LQ is a long form technical community site. If a someone who is asking for help is unwilling to read a very short paragraph and follow a few very simple and reasonable guidelines, it is unlikely they will ever become a participating member of the site.

Quote:
Originally Posted by jlinkels View Post
For example, I am often reading the Latex questions on StackExchange. StackExchange has very rigid rules about how questions are asked and how answers are provided. Without a Minimum Working Example (MWE) in Latex members don't even try to understand what the question is. http://tex.stackexchange.com/questio...created-by-ipe
SE is a VERY different site, with a very different culture and a very different paradigm. Making comparisons between LQ and SE is almost never useful. For those who prefer the QA format, we have built LinuxExchange.

Quote:
Originally Posted by jlinkels View Post
Generally I like TBone's attitude in correcting the questions of those people, but he is answering on a case-by-case basis as it seems and it might cost a lost of time.
While TBone can be extremely helpful at times, it's demonstrable that his attitude at times can have a negative impact on new members. What we're trying to do here is solve the issue by coming up with a friendly, constructive and REUSABLE bit of text that is meant to educate new members to the way things are done here at LQ, while also backing it up with a policy that has clear repercussions (up to and including loss of posting privileges). This should serve to lessen the burden on long time members who are the lifeblood of LQ, while also working to turn more new members into long time members.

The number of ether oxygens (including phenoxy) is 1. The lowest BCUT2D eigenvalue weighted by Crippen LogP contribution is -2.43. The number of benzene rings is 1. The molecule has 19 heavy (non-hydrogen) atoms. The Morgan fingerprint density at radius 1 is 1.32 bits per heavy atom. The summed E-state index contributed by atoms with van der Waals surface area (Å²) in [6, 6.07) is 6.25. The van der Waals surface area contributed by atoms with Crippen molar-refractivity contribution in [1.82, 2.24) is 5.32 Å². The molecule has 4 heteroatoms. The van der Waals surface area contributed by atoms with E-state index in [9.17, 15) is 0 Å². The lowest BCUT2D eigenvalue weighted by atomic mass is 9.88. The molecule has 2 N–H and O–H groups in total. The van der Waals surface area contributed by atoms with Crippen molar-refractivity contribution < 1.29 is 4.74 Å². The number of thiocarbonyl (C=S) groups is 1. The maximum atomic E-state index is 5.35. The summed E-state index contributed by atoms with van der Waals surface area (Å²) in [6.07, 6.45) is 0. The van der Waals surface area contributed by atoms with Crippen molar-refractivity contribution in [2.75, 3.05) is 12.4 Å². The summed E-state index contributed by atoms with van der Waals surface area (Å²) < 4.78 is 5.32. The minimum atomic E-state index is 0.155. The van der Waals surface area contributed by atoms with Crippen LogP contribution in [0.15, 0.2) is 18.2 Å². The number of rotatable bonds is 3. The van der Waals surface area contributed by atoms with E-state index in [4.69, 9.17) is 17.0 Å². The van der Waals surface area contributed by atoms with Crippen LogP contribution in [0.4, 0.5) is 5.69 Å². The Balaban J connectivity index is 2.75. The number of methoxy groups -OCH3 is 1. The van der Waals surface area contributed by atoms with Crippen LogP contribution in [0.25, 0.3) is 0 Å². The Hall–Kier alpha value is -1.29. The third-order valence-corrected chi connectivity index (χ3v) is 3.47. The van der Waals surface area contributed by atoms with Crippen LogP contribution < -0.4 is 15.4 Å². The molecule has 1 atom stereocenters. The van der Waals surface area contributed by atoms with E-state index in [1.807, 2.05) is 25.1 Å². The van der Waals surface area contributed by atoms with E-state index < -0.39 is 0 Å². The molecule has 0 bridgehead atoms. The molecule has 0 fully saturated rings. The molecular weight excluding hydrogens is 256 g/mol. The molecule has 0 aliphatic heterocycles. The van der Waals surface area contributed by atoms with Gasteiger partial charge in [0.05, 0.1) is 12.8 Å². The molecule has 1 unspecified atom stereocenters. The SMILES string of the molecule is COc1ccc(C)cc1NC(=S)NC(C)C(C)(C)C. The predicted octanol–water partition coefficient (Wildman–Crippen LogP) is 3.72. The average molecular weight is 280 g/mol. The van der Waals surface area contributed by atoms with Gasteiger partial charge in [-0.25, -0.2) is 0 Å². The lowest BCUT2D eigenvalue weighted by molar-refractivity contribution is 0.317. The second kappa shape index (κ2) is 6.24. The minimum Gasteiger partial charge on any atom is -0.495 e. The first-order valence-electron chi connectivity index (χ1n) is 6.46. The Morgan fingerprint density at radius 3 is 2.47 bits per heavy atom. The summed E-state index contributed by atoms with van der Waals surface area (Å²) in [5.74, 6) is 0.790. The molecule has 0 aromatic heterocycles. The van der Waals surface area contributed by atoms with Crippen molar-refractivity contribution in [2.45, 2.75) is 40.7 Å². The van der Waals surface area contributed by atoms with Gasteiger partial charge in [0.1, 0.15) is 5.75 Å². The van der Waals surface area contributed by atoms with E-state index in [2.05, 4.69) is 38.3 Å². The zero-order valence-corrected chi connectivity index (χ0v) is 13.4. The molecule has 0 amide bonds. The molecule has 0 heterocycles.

--jeremy
 
1 members found this post helpful.
Old 12-29-2014, 11:03 AM   #66
jeremy
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Quote:
Originally Posted by jlinkels View Post
@business_kid and @sundialscvs

I am only talking about this type of first-time posters, posting one-liners: "Help urgent!! What is the difference between RH6 and Rh7???"

Either I did not express myself well in my previous post, or the opinion is that those people should be welcomed here.

Frankly, I think LQ is a better place without them.
LQ will be a better place if we can weed out the ones who are truly not interested in participating, while educating and welcoming the ones who do.

--jeremy
 
1 members found this post helpful.
Old 12-29-2014, 12:43 PM   #67
TB0ne
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Quote:
Originally Posted by jeremy View Post
LQ will be a better place if we can weed out the ones who are truly not interested in participating, while educating and welcoming the ones who do.
I agree totally, and that was my intent when I opened this very thread.